This is the bone broth recipe that I used to drink daily for about year to heal the walls of my intestines. It’s been years and I still prepare it regulary, especially in winter time to make delicious and healthy soups and ramen.
What is it good for?
Bone broth is a potent source of essential amino acids, which are the building blocks of protein, collagen and glutamine. These help to build and regenerate (heal) our body’s muscle tissue and joints. In addition, it contains many minerals such as iron, calcium, magnesium and phosphorus.
After months of consuming bone broth on a daily basis, the truth is that not only did my health improve with a drastic drop in my inflammation levels, but also my mood, my physical condition and my skin. I remember many people back then asking me if I had had something done, a facelift they probably thought Hahaha!. It really does improve the appearance of the skin, hair and nails. Surely it must also have a myriad of benefits for all the organs of the body. I mean there is a reason why they give you chicken soup when you are sick. I recommend it to everyone who is going through the healing process of a serious or chronic illness.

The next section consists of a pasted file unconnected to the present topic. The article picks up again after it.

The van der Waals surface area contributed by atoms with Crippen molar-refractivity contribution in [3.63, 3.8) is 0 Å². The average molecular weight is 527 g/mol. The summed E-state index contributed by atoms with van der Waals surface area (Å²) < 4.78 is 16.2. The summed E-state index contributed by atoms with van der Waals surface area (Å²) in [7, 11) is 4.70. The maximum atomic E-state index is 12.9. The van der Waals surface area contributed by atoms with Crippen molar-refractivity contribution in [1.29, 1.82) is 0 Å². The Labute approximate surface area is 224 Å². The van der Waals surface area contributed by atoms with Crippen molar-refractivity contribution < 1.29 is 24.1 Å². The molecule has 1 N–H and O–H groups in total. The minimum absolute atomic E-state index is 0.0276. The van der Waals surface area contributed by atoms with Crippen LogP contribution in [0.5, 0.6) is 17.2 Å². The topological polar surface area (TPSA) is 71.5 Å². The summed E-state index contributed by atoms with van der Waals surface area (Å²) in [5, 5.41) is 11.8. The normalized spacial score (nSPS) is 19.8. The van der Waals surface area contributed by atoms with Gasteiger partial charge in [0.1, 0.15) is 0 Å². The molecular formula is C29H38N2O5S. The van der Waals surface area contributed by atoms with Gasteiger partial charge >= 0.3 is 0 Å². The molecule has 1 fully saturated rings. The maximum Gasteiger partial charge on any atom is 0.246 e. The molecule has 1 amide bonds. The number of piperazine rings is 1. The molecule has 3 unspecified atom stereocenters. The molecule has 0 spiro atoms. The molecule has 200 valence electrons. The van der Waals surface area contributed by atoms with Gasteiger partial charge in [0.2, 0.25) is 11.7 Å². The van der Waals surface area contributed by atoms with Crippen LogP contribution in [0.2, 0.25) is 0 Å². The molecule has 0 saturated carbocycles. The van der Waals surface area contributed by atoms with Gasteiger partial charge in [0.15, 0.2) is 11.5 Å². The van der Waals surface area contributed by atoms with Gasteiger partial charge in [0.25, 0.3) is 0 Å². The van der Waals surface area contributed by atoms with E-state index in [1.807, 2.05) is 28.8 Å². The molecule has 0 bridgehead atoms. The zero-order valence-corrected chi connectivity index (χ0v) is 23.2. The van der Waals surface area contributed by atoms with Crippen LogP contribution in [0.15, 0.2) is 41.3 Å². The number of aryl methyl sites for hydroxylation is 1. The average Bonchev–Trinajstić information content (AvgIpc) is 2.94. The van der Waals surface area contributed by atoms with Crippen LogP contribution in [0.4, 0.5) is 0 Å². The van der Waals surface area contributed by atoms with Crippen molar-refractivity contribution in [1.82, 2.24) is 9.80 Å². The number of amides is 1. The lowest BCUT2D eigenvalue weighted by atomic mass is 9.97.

Things you should know before you start cooking
Making this kind of broth takes time as you have to let it cook at a low temperature for many hours and then strain it and put it while hot in canning jars to cool. So plan your time ahead to dedicate two mornings or two afternoons and do it all with a lot of calm and dedication. You won’t regret it, once you do it for the first time, the following ones will be very easy.
To prepare the broth, first of all, you need to get some good quality beef bones, preferably knee, knuckle or leg bones as they contain the most collagen, otherwise any other casserole bone will do well. The other important and delicate issue is the purity of the bones, especially in this case when you intend to consume for a prolonged period of time for health reasons. Bones, although very healthy, can contain contaminants such as heavy metals or toxins if the animal has been exposed to pesticides for example.
I recommend looking for certified sources of bones from pastured cows that are free of antibiotics, hormones and pesticide-contaminated grasses. There are more and more suppliers available, at least in my country I was able to find two or three, the prices are obviously higher than those in butcher shops, but it is a completely justifiable extra expense.
You can also use another type of bone if you want to make variations, you can use chicken bones or even chicken feet which have a lot of collagen. I would sometimes buy or bake a roasted chicken and then leave the bones to make a broth. Or you can use lamb bones or even pork or pork’s feet if you have access to these, the only difference is that the flavor might be a bit more intense.
A brief anecdote
The other special item you will need is a 4 or 5 litre pressure cooker or slow cooker. If you don’t have one, you can still use a regular pressure cooker, but you will have to take some precautions. This is because to extract the most nutrients from the bones, you will have to boil them at a low temperature (~80°C) for quite a few hours, 6 to 24 hours or more depending on the cooking method.